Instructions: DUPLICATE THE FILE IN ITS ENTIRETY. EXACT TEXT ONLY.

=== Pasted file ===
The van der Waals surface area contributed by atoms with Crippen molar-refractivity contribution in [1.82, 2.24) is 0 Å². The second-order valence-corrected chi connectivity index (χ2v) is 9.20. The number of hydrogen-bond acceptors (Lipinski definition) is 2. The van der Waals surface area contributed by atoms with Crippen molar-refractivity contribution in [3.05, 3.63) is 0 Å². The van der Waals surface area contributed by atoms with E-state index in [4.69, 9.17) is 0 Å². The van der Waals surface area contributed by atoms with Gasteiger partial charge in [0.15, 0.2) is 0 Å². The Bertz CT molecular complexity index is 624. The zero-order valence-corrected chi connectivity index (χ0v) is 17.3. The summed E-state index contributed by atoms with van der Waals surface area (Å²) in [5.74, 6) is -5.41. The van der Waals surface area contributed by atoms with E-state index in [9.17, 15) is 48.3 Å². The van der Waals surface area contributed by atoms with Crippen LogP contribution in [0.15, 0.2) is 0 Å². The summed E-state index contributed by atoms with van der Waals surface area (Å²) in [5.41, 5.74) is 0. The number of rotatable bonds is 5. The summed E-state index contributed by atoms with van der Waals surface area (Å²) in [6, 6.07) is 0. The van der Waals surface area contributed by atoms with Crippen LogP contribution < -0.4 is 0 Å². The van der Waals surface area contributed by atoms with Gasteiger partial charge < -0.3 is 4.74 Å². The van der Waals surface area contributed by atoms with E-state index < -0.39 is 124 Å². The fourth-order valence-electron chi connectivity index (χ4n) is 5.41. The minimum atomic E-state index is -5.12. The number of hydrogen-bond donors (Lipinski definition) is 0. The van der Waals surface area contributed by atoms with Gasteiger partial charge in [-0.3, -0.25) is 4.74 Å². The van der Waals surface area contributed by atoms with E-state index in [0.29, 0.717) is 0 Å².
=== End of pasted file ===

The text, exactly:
The van der Waals surface area contributed by atoms with Crippen molar-refractivity contribution in [1.82, 2.24) is 0 Å². The second-order valence-corrected chi connectivity index (χ2v) is 9.20. The number of hydrogen-bond acceptors (Lipinski definition) is 2. The van der Waals surface area contributed by atoms with Crippen molar-refractivity contribution in [3.05, 3.63) is 0 Å². The van der Waals surface area contributed by atoms with E-state index in [4.69, 9.17) is 0 Å². The van der Waals surface area contributed by atoms with Gasteiger partial charge in [0.15, 0.2) is 0 Å². The Bertz CT molecular complexity index is 624. The zero-order valence-corrected chi connectivity index (χ0v) is 17.3. The summed E-state index contributed by atoms with van der Waals surface area (Å²) in [5.74, 6) is -5.41. The van der Waals surface area contributed by atoms with E-state index in [9.17, 15) is 48.3 Å². The van der Waals surface area contributed by atoms with Crippen LogP contribution in [0.15, 0.2) is 0 Å². The summed E-state index contributed by atoms with van der Waals surface area (Å²) in [5.41, 5.74) is 0. The number of rotatable bonds is 5. The summed E-state index contributed by atoms with van der Waals surface area (Å²) in [6, 6.07) is 0. The van der Waals surface area contributed by atoms with Crippen LogP contribution < -0.4 is 0 Å². The van der Waals surface area contributed by atoms with Gasteiger partial charge < -0.3 is 4.74 Å². The van der Waals surface area contributed by atoms with E-state index < -0.39 is 124 Å². The fourth-order valence-electron chi connectivity index (χ4n) is 5.41. The minimum atomic E-state index is -5.12. The number of hydrogen-bond donors (Lipinski definition) is 0. The van der Waals surface area contributed by atoms with Gasteiger partial charge in [-0.3, -0.25) is 4.74 Å². The van der Waals surface area contributed by atoms with E-state index in [0.29, 0.717) is 0 Å².